Not all test substances selected in this study were shown to be suitable for the coating of balloon catheters, thereby limiting this method of administration in the in vivo experiments. For that reason another mode of administration of these substances had to be chosen. Arse-nic trioxide and doxorubicin were injected directly into the tumor using a syringe (four animals per group). Four rabbits were used for each drug to be tested. The applied doses were be-tween 1.57 to 1.78 mg for paclitaxel, 11.5 to 22.0 mg for arsenic trioxide, 1.12 to 1.16 for fantolon and 5.94 to 20.78 for doxorubicin. In the course of the study the doses for doxorubi-cin and arsenic trioxide could be increased due to their good tolerability and low effect. Half of the animals in the control group were treated with an uncoated balloon catheter (two ani-mals), while the other half of the same group (two animals) received a physiological saline solution by injection to mimic mechanical manipulation of the tumor in treatment with the drugs.

    The effectiveness of the treatment on tumor growth was controlled after 1-2 weeks by com-puter tomography during and shortly after injection of a contrast agent. In contrast-enhanced computed tomography the liver tumor is detected by its low blood supply, defined here as perfusion defect, when compared to the healthy liver tissue. A reduction in the size of the perfusion defect after therapy indicates a decrease in the tumor size, while an increase can be attributed to tumor growth or necrosis. Therefore, after dissection TCC staining of vital parts of the tissue with a perfusion defect was performed.

    Overall, the effect of the investigated substances in vivo did not completely correspond to the results in cell culture experiments. In only two out of twenty animals a reduction of the tumor-related perfusion defect in the liver was observed: one animal in the group treated with fantolon (-36% of the value measured one week before) and one control animal treated with an uncoated balloon (-6% of the value measured one week before). In all other animals the assessment of the efficacy of the substances is only based on the increase of the perfusion defect. The lowest percentage growth in the perfusion defect was observed in animals treat-ed with paclitaxel (271 ± 186%), followed by animals of the control group (903 ± 925%). The largest increase in the perfusion defect was seen after treatment with arsenic trioxide (3580 ± 4871%), where the largest proportion of the poorly or not perfused liver tissue was necrotic.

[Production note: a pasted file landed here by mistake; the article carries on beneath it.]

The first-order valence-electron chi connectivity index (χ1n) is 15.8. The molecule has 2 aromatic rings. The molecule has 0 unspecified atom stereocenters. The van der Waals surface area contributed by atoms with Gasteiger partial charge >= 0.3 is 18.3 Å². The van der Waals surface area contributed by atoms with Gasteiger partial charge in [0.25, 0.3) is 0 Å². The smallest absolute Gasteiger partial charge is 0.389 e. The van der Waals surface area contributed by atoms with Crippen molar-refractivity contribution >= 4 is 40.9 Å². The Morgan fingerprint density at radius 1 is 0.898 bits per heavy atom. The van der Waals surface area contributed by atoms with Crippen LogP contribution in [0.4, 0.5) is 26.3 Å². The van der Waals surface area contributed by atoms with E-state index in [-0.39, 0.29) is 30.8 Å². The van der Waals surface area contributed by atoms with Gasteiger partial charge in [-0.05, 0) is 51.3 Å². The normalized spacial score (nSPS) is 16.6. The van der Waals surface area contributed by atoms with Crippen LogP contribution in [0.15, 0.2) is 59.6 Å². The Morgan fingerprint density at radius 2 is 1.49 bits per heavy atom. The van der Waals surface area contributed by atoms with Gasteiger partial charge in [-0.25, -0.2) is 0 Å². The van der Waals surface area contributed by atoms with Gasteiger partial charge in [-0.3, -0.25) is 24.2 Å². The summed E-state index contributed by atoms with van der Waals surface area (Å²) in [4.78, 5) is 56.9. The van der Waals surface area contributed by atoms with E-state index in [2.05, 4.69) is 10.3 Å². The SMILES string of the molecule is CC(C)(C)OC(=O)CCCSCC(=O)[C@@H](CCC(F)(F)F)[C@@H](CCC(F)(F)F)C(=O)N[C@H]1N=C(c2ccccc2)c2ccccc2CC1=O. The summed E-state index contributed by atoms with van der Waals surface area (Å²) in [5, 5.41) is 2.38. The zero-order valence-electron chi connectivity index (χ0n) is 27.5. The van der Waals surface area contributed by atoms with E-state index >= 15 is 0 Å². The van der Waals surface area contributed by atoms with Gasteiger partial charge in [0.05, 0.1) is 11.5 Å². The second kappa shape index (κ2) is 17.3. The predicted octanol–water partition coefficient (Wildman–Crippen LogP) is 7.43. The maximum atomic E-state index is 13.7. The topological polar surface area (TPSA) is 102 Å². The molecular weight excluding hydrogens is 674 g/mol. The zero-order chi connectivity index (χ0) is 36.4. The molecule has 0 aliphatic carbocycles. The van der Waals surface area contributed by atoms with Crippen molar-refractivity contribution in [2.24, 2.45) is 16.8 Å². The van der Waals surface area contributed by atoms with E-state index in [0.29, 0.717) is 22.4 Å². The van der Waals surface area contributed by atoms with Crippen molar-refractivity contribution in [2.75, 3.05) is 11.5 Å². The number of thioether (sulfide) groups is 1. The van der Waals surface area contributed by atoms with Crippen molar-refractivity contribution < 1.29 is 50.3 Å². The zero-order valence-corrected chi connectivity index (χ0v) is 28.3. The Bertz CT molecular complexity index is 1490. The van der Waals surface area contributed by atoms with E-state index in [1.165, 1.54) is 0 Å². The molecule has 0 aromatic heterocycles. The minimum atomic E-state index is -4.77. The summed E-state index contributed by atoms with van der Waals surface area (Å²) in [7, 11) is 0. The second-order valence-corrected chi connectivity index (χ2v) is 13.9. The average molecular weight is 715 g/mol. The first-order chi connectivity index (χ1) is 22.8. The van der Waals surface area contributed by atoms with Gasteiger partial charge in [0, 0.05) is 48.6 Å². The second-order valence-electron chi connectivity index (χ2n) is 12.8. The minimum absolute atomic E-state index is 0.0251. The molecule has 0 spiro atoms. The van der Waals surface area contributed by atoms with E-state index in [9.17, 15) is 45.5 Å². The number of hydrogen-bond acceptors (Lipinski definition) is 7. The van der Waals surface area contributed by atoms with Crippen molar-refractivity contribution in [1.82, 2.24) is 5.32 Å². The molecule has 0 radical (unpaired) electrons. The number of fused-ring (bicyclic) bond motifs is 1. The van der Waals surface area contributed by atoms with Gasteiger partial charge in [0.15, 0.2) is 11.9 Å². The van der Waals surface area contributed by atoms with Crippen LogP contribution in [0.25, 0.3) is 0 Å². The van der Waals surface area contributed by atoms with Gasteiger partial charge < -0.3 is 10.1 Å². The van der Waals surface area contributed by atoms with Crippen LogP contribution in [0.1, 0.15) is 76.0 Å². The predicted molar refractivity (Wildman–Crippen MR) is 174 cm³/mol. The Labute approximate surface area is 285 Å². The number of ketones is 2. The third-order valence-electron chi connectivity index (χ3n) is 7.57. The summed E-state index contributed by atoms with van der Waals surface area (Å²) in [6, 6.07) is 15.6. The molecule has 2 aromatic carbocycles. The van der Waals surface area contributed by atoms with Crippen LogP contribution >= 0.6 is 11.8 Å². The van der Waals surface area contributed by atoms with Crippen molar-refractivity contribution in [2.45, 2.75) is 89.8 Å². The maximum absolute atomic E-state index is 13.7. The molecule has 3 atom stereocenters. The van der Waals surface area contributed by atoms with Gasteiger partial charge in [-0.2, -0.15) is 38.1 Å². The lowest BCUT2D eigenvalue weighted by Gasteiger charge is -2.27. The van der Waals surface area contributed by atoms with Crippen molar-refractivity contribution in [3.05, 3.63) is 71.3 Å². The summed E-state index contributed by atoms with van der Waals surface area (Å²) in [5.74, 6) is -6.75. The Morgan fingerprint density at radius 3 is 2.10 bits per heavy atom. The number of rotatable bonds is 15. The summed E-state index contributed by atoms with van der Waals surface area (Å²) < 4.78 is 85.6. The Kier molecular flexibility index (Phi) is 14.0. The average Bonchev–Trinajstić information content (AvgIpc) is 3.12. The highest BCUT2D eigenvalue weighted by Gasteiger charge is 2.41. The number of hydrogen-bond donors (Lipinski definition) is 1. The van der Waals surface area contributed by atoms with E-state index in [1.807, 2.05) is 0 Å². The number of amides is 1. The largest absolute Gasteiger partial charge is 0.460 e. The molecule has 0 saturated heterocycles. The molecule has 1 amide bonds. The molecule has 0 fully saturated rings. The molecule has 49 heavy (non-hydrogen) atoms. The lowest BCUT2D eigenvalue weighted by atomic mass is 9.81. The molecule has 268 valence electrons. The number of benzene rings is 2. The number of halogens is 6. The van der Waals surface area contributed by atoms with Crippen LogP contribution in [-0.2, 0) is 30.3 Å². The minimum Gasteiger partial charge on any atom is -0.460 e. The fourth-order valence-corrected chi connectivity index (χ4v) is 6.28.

None of the substances and formulations tested in this study showed the desired local cyto-toxic properties in vivo. However, it cannot be excluded that local administration of paclitaxel and arsenic trioxide inhibits tumor growth. This assumption is supported by the results of exvivo measurements of the tumor size and by pathological examination. Thus, further experi-ments regarding the dose, formulations and mode of administration should be conducted, especially for arsenic trioxide, in order to demonstrate reproducibility of the findings, gain insight certainty with respect to vitality of the damaged tissue defined as perfusion defect and to assess the potential benefits of these substances for local tumor therapy.